described above were formulated in clearcoats and compared with a well-known commercial
resin. The level of butylated melamine was adjusted for each resin to obtain the best balance
between hardness and flexibility. Table 2 demonstrates the excellent properties of both glycidyl
ester based coatings (H2O2 and reference), in particular a superior acid resistance and a high
gloss recovery after scratch.
Table 1: Composition and properties of APO’s
Application: Automotive OEM Automotive Refinish
Intake (parts by weight) Reference H2O2 based Reference H2O2 based
Glycidyl neodecanoate 20.0 20.0 20.0 24.8
Methacrylic acid 9.4 8.5 8.9
Acrylic acid 7.9
Hydroxyethyl methacrylate 11.5 0.0 20.4 0.0
Hydroxpropyl methacrylate 4.9
Styrene 20.0 20.0 30.0 20.0
Isobutyl methacrylate 14.8 2.5 46.3
Methyl methacrylate 20
Butyl acrylate 30.0 30.0
2-Ethylhexyl acrylate 5.7 5.7
Total monomers 100 99.9 101.4 100
Di-tertiary amyl peroxide 3.5
Di-tertiary butyl peroxide 5.0
Hydrogen peroxide
8.9 8.9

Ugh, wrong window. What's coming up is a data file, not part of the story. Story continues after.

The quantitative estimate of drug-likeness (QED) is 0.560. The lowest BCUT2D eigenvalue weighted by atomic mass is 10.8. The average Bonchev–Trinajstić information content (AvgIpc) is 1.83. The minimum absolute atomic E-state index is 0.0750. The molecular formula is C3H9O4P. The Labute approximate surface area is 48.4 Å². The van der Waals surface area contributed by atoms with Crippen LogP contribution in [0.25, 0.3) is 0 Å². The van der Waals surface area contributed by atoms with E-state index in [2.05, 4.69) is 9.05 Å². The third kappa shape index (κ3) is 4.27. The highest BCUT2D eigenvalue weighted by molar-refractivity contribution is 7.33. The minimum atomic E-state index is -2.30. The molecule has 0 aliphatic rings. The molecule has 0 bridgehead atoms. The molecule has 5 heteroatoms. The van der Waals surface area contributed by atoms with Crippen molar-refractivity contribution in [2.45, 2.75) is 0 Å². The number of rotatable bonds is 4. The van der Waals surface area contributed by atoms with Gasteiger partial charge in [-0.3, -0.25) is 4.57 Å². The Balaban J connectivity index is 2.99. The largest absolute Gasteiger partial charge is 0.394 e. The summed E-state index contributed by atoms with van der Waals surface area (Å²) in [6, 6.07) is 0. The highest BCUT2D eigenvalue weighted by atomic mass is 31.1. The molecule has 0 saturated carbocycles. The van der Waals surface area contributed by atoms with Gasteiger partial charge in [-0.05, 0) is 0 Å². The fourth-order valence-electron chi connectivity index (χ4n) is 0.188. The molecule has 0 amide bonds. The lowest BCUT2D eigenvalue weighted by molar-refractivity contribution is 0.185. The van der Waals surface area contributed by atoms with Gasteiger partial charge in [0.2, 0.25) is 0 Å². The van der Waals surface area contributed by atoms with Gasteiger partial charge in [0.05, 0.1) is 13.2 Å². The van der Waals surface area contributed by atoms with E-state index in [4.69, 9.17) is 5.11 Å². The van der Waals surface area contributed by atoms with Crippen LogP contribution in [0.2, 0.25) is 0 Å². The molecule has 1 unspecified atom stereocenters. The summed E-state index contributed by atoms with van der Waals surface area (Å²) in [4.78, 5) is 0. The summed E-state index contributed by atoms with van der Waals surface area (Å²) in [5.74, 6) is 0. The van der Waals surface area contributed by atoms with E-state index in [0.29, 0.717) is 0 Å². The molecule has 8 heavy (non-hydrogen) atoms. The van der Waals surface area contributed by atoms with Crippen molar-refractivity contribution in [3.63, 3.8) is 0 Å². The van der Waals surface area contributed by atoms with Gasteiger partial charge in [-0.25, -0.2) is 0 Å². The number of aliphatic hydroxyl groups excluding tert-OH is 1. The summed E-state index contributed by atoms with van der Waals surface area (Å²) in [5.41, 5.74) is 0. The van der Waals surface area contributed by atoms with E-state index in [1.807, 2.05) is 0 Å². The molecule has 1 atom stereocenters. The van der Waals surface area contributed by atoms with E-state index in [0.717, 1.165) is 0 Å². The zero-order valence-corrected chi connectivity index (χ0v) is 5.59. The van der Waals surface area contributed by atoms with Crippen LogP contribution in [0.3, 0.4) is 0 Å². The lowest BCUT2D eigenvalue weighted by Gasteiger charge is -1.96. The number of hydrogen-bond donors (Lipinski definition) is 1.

(50% aqueous)
Xylene 35 11.0
Butyl acetate 8.0
Isobutyl isobutyrate 24.8 23.4

Resins properties
Calculated Tg [°C] (Fox) 2 8 67 52
Mw [g/mol] 7978 7864 4132 6665
Polydispersity 2.1 2.9 1.9 2.5
Acid value [mg KOH/g] 11.0 18.5 13.9 19.4
Color Apha [Pt/Co] 18 41 nd 38

Total OH value [% wt] 3.7 3.7 4.1 3.9


OH from glycidyl ester [% wt] 1.4 1.5 1.4 1.8
OH from H2O2 [% wt] 2.2 2.1

Table 2: Properties of automotive OEM clearcoats


Commercia
Reference H2O2
l
Butylated melamine/acrylic ratio 25/75 30/70 35/65
VOC [g/l] 558 524 528
Coatings Tg [°C] 53 40 36
Koenig Hardness [s] 196 133 124
Solvent resistance (MEK double rubs) >100 >100 >100
Initial gloss @ 20° 96 87 86
Acid resistance (best score is 30) 4 12 19
Scratch resistance; gloss retention [%] 49 69 62
Gloss recovery after scratch [%] 1 6 7
Outdoor durability (gloss retention after nd 86 87
1000 hours QUVA) [% of initial gloss]
3.2 Refinish clearcoats